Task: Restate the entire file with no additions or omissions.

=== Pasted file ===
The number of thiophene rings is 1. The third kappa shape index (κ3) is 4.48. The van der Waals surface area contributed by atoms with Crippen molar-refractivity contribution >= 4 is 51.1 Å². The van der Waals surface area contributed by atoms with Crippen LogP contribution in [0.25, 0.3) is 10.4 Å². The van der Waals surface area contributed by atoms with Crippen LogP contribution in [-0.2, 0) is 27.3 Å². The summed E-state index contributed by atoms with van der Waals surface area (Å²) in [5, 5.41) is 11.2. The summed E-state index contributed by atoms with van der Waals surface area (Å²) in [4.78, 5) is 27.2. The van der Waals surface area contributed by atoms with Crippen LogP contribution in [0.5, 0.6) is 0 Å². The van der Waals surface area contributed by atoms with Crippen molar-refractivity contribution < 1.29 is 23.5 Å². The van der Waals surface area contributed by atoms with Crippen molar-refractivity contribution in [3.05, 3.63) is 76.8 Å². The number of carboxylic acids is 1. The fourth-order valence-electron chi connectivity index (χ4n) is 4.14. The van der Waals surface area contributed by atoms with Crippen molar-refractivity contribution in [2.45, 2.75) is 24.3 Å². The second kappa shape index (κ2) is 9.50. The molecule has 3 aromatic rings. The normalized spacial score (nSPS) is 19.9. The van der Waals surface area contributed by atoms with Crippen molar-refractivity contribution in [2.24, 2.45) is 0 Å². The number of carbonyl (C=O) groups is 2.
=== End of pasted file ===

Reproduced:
The number of thiophene rings is 1. The third kappa shape index (κ3) is 4.48. The van der Waals surface area contributed by atoms with Crippen molar-refractivity contribution >= 4 is 51.1 Å². The van der Waals surface area contributed by atoms with Crippen LogP contribution in [0.25, 0.3) is 10.4 Å². The van der Waals surface area contributed by atoms with Crippen LogP contribution in [-0.2, 0) is 27.3 Å². The summed E-state index contributed by atoms with van der Waals surface area (Å²) in [5, 5.41) is 11.2. The summed E-state index contributed by atoms with van der Waals surface area (Å²) in [4.78, 5) is 27.2. The van der Waals surface area contributed by atoms with Crippen LogP contribution in [0.5, 0.6) is 0 Å². The van der Waals surface area contributed by atoms with Crippen molar-refractivity contribution < 1.29 is 23.5 Å². The van der Waals surface area contributed by atoms with Crippen molar-refractivity contribution in [3.05, 3.63) is 76.8 Å². The number of carboxylic acids is 1. The fourth-order valence-electron chi connectivity index (χ4n) is 4.14. The van der Waals surface area contributed by atoms with Crippen molar-refractivity contribution in [2.45, 2.75) is 24.3 Å². The second kappa shape index (κ2) is 9.50. The molecule has 3 aromatic rings. The normalized spacial score (nSPS) is 19.9. The van der Waals surface area contributed by atoms with Crippen molar-refractivity contribution in [2.24, 2.45) is 0 Å². The number of carbonyl (C=O) groups is 2.